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Most of Garces bankruptcy may proceed, judge rules

The decision paves the way for a sale of much of his restaurant empire.

Jose Garces (left) cooks with Gregg Ciprioni, vice president of culinary operations, in the test kitchen at 2401 Walnut St.
Jose Garces (left) cooks with Gregg Ciprioni, vice president of culinary operations, in the test kitchen at 2401 Walnut St.Read moreCHARLES FOX / Staff Photographer

Chef Jose Garces won a victory late Tuesday when a federal judge allowed most of his bankruptcy case to proceed, paving the way for a sale of much of his restaurant empire.

Judge Jerrold N. Poslusny said operating agreements for Amada, Village Whiskey, Tinto, and the Olde Bar allowed Garces to file for bankruptcy protection over the objections of two of his early investors, food distributor Jim Sorkin and a New Jersey couple, Tom and Maria Spinner.

Poslusny also ruled that Garces did not have authority to file on behalf of Buena Onda, his taqueria. Sorkin also owns a small percentage of that restaurant.

In a statement, Garces said: "Today is a proud day for me. This ruling proves that I have adhered to fair and legal business practices.  It not only confirms claims made by these investors completely false, but also that they are the ones that have perpetrated a litigious sham based off contrived ignorance on how we have run our business for more than a decade.

"The fact is that I have always — in good times and challenging  — put our employees and the success of our entire enterprise at the forefront. These investors have proved with the rejection of lucrative deals that this was always only about them. We eagerly look forward to completing this process, joining our new partners and building a successful future alongside them. With this victory, we can get back to focusing on what we do best — providing excellent food and hospitality to our loyal customers."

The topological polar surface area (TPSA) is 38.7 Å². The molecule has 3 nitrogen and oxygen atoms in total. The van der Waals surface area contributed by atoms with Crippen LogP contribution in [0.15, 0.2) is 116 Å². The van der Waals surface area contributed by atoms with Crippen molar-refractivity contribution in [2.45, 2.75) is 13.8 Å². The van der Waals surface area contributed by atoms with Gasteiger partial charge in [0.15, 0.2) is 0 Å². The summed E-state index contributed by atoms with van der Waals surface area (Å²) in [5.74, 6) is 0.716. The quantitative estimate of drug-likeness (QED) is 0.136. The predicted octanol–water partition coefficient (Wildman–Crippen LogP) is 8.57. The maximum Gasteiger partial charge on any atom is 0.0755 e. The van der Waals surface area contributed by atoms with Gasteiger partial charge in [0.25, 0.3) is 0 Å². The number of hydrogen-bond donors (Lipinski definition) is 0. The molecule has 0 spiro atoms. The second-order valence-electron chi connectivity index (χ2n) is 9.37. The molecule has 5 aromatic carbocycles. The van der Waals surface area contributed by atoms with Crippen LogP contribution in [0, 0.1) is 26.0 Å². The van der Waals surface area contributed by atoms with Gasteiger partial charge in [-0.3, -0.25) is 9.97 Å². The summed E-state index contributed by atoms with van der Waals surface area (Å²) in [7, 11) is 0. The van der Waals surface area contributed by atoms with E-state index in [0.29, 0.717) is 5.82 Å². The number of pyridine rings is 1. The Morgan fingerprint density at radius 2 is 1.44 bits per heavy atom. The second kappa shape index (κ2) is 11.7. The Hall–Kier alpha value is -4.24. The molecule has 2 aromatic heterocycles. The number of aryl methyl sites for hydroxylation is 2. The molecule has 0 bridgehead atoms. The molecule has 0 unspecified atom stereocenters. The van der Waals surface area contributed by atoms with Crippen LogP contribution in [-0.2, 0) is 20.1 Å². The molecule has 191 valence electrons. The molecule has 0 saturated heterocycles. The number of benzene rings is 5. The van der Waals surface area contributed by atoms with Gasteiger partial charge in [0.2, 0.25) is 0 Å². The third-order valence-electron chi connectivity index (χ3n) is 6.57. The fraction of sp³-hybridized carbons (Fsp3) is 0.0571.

William Harvey, an attorney for Sorkin, declined to comment Tuesday night. An attorney for the Spinners did not respond to a request for comment.

The case will proceed Wednesday morning in U.S. Bankruptcy Court in Camden with arguments about an auction, tentatively scheduled for next month. Testimony has indicated that the company is in danger of running out of money by July, typically the start of Garces' slow season.

Ballard Brands of Covington, La., was identified in court papers as the so-called stalking horse bidder, a preferred candidate of sorts. Jeff Manning of CohnReznick Capital, retained to sell the restaurants, said in a court hearing Monday that Ballard originally offered $14 million to buy the restaurants and catering division, and to settle with Garces' three largest vendors. Manning said he fielded six solid offers  — one of which, he said, offered Garces a seven-figure salary.

Garces likely will have a leading role in the restaurants under Ballard. Manning said interested parties had deemed Garces to be a crucial part of the operation,

After investors spurned the deal and Garces filed for bankruptcy protection, Ballard cut its offer to about $6.3 million, including $2 million in cash and $2.8 million to pay for gift cards and catering deposits. That offer is expected to become the floor for bids.

Bankruptcy likely would leave investors with little or nothing. Most of the buyout money would go to M&T Bank of Buffalo, N.Y., a secured creditor owed about $7 million. It has liens on Garces' restaurants and his home and farm.

Garces, 45, has blamed his financial woes on the impact of the 2014 closing of the Revel casino in Atlantic City, which housed four successful Garces restaurants, and the recent failure of an Amada restaurant in New York.